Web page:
Making advances against sickle cell disease | oneSCDvoice
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Making advances against sickle cell disease


The medical definition of sickle cell disease – a group of inherited red blood cell disorders caused by abnormal hemoglobin, called hemoglobin S or sickle hemoglobin, in red blood cells – does not come close to describing the condition from the patient’s perspective. Sickle cell disorders have devastating effects on patients and their families.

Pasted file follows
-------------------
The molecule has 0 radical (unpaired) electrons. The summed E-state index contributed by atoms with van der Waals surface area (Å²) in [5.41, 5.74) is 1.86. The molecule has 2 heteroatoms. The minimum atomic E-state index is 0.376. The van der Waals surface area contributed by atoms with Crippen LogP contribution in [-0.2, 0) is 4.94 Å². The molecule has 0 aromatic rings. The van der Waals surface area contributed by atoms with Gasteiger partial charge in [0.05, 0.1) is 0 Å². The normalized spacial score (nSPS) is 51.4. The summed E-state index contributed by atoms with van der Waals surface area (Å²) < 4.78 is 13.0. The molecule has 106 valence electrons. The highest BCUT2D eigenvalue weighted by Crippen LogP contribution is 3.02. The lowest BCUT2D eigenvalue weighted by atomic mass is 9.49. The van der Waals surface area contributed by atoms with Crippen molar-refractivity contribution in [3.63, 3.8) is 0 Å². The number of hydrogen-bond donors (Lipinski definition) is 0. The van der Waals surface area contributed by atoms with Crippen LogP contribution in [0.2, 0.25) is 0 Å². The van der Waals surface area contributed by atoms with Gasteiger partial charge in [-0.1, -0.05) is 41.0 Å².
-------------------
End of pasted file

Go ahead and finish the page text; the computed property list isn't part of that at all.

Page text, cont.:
Patients often experience recurrent episodes of excruciating pain, or sickle cell crisis, debilitating fatigue, infections, cognitive disorders, strokes, a life-threatening condition called acute chest syndrome, and damage to their vital organs, tissues, and bones. In some patients, the disease may trigger frequent and very painful sickle cell crises that require hospitalization. In others, it may cause less frequent and milder attacks. Although mortality during childhood has improved progressively, the life expectancy among individuals with sickle cell disease in the United States is on average 30 years less than the general population.

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